Stefanie Davidson has kindly provided some resources after discussions on 13th November. Please find her email below.
There was some general discussion during the day about ways to calculate the
possible costs of implementing a Digital Continuity plan. Currently it may
not be easy to get realistic figures on the costs of both storing AND actively
managing digital data and records (there are lots of cost figures out
there for storage - either offline or online, but these usually don't include
the ongoing costs of actively managing content to ensure continued access
s over time). One project to keep an eye on for generating some useful information
on the costs of actively managing digital content you have stored
may well be the EU funded 4C project (their preferred term for the active management.
management of digital material is 'curation').
Another useful source of information on storage costs is David Rosenthal's
blog - under posts tagged Storage Costs
Expressing benefits and value:
These sources might provide ideas for ways to express the benefits and value
of investing in continued access to digital material:
The Blue Ribbon Task Force research and reports into sustainable digital preservation
and access: http://brtf.sdsc.edu/publications.html
The Keeping Research Data Safe benefits analysis framework resources (this
was designed for Higher Education institutions to assist them in making the
case for the preservation of access to digital research outputs, but many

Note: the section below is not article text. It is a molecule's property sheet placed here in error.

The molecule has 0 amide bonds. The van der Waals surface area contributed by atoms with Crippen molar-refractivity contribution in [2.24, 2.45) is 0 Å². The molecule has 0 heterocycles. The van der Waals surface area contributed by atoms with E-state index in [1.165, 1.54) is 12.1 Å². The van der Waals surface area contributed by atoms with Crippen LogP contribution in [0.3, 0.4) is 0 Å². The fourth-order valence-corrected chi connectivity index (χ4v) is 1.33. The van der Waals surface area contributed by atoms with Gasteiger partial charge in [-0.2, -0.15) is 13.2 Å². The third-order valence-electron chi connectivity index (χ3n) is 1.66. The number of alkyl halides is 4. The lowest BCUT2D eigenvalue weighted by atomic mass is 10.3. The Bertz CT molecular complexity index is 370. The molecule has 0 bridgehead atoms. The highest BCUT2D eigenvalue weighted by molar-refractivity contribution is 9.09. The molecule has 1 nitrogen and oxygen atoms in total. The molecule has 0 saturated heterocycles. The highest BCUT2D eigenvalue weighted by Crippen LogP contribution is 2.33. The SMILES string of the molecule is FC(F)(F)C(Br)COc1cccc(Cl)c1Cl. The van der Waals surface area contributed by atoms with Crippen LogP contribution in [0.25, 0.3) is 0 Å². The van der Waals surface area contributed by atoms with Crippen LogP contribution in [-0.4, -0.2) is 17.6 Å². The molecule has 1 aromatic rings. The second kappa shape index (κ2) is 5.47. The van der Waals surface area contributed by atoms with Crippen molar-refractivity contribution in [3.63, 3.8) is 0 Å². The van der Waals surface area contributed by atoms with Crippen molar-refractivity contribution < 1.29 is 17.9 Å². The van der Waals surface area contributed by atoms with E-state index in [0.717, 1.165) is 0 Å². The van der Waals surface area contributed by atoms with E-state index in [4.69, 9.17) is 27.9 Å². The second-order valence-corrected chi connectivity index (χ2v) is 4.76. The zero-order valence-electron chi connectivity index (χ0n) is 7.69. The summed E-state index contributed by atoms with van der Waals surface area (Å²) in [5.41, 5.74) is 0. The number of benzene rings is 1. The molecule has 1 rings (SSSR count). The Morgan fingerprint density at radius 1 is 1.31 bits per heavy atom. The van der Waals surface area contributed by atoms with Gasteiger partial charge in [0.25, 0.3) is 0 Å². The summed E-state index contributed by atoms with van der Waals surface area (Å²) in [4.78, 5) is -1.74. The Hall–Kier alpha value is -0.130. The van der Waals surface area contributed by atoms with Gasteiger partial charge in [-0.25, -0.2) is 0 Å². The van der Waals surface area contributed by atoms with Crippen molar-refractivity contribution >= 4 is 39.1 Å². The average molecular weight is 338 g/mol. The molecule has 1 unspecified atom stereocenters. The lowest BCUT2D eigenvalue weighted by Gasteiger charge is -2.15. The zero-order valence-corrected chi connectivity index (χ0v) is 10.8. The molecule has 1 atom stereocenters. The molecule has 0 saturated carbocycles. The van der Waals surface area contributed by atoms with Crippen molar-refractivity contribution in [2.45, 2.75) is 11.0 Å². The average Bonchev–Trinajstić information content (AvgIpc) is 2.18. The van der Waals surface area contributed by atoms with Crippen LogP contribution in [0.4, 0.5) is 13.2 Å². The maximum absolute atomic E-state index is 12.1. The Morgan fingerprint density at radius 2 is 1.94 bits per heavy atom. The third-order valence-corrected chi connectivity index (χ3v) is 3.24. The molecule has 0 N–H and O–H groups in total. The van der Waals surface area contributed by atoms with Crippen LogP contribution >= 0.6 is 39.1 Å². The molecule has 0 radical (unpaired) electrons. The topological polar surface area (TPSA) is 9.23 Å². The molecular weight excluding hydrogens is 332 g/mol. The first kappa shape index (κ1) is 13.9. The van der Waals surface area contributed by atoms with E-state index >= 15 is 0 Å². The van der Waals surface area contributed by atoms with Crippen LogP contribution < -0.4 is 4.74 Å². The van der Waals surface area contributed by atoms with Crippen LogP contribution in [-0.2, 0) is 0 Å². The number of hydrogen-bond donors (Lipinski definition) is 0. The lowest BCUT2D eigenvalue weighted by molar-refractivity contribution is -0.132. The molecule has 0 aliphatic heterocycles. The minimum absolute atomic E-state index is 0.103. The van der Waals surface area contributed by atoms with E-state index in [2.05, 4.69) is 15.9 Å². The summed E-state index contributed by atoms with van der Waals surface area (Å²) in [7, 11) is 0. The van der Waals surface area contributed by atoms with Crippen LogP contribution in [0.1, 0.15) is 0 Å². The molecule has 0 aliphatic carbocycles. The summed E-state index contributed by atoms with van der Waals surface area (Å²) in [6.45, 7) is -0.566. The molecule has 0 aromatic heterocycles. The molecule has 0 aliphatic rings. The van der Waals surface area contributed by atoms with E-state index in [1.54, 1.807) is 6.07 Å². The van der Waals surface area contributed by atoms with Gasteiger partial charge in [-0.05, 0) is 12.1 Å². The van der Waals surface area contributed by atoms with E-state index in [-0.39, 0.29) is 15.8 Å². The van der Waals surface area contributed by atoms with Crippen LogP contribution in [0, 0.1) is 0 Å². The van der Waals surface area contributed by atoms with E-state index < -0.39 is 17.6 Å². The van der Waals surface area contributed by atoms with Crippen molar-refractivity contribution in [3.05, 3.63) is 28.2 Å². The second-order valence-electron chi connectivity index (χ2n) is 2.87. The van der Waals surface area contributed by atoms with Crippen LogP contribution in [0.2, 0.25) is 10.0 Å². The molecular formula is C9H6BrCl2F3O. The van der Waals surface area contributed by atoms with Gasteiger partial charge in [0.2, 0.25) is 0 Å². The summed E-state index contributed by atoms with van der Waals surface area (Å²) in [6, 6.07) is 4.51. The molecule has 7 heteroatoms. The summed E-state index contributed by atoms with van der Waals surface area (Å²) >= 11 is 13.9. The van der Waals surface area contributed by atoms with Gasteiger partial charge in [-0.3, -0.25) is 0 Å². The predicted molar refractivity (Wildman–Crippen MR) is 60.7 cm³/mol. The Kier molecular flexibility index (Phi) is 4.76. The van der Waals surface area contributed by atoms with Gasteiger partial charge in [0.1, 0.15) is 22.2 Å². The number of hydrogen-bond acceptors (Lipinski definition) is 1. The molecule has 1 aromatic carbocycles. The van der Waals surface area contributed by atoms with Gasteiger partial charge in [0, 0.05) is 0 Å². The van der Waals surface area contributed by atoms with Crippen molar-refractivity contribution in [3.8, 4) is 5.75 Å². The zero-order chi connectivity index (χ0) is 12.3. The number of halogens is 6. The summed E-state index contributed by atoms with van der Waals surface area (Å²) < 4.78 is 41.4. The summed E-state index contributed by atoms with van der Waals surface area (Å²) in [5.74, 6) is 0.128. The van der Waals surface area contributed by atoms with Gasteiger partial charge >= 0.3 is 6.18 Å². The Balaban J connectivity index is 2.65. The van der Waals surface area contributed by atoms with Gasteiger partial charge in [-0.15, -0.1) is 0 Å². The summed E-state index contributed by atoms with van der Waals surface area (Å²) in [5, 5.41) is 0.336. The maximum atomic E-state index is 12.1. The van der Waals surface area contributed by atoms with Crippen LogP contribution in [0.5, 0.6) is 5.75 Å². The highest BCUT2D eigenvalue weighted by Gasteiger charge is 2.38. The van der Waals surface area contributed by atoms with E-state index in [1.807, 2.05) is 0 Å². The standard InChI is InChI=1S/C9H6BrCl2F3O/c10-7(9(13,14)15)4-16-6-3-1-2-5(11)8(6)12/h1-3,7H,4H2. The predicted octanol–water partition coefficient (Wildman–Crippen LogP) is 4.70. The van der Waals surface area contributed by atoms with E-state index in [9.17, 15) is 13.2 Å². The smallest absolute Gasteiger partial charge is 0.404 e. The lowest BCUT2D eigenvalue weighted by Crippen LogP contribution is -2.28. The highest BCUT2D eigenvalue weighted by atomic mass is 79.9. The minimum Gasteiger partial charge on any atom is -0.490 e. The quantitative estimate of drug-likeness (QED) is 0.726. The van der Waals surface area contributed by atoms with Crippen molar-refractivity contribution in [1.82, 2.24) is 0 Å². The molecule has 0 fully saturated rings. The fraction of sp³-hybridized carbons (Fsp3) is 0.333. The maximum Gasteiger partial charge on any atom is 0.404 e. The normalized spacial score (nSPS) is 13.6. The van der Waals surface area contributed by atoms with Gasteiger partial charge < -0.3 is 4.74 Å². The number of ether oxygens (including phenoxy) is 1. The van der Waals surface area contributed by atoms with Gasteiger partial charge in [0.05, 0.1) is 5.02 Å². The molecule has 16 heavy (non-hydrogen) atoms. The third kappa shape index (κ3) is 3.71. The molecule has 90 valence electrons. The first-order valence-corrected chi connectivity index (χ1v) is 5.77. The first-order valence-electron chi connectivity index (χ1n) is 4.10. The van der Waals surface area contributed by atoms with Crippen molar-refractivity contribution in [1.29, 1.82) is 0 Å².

of the generic benefits can be applied to any digital material where continued
used access is desirable. http://beagrie.com/krds/
Members might be interested in the NDSA report on the risks and benefits associated
with the use of the PDF/A file format for long term preservation.
The SPRUCE project recently produced this Toolkit for assisting in the preparation
aration of a Business Case for digital preservation. Some of the guidance may
be equally helpful in making the case for resources to actually put a Digital
gital Continuity Policy into action (hosted on the DPC website).
Technology Watch Reports:
The DPC publish very useful Technology Watch reports covering subjects such
as the challenges of preserving and managing email, preserving CAD file formats
and a very useful introduction to the OAIS model standard.
Digital preservation Handbook:
The DPC also host the online version of the Digital Preservation Handbook
ttp://www.dpconline.org/publications/digital-preservation-handbook This is
currently being updated and improved by a partnership involving the DPC, TN
A, JISC and the British Library, but the current version is still a useful =
and relevant reference document.
Policy writing guidance:
There's lots out there, but NESTOR have published this guidance this week
ttp://files.d-nb.de/nestor/materialien/nestor_mat_18-eng.pdf which may be useful
in framing thoughts on a Digital Continuity Policy. Many of the actions
required for digital continuity are indistinguishable from those required
for digital preservation over the very long term.
There are several registries for finding Digital Preservation Tools - such
as File Format Identification tools like DROID from TNA - which can be a handy
resource for defining solutions to digital continuity problems. These
include the Community Owned Preservation Tools Registry http://coptr.digipr
es.org/Main_Page and the POWRR tool grid, which provides a number of ways to
view and access information on tools http://www.digipres.org/tools/
I hope group members find some of these resources useful, please circulate
to anyone who might be interested.
Records Management, Collections & Digital Archives Coordinator
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